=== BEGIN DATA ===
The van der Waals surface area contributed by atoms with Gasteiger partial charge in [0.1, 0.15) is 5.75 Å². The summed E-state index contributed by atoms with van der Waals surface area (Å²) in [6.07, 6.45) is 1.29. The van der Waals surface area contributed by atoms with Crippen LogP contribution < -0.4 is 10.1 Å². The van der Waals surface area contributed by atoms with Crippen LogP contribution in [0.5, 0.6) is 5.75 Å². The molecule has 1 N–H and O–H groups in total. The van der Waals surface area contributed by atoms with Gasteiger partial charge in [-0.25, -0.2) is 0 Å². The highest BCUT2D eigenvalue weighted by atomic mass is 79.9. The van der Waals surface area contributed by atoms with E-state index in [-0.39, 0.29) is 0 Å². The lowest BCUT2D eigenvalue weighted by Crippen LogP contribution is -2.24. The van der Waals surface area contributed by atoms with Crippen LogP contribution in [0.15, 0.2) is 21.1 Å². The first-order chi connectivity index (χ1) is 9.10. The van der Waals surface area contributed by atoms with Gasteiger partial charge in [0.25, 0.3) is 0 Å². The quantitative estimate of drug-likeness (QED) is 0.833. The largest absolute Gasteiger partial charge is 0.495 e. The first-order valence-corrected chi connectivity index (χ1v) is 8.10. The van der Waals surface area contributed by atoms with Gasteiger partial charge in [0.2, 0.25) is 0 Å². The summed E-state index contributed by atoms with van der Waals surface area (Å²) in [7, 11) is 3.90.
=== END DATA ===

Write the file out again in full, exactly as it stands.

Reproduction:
The van der Waals surface area contributed by atoms with Gasteiger partial charge in [0.1, 0.15) is 5.75 Å². The summed E-state index contributed by atoms with van der Waals surface area (Å²) in [6.07, 6.45) is 1.29. The van der Waals surface area contributed by atoms with Crippen LogP contribution < -0.4 is 10.1 Å². The van der Waals surface area contributed by atoms with Crippen LogP contribution in [0.5, 0.6) is 5.75 Å². The molecule has 1 N–H and O–H groups in total. The van der Waals surface area contributed by atoms with Gasteiger partial charge in [-0.25, -0.2) is 0 Å². The highest BCUT2D eigenvalue weighted by atomic mass is 79.9. The van der Waals surface area contributed by atoms with E-state index in [-0.39, 0.29) is 0 Å². The lowest BCUT2D eigenvalue weighted by Crippen LogP contribution is -2.24. The van der Waals surface area contributed by atoms with Crippen LogP contribution in [0.15, 0.2) is 21.1 Å². The first-order chi connectivity index (χ1) is 9.10. The van der Waals surface area contributed by atoms with Gasteiger partial charge in [0.25, 0.3) is 0 Å². The quantitative estimate of drug-likeness (QED) is 0.833. The largest absolute Gasteiger partial charge is 0.495 e. The first-order valence-corrected chi connectivity index (χ1v) is 8.10. The van der Waals surface area contributed by atoms with Gasteiger partial charge in [0.2, 0.25) is 0 Å². The summed E-state index contributed by atoms with van der Waals surface area (Å²) in [7, 11) is 3.90.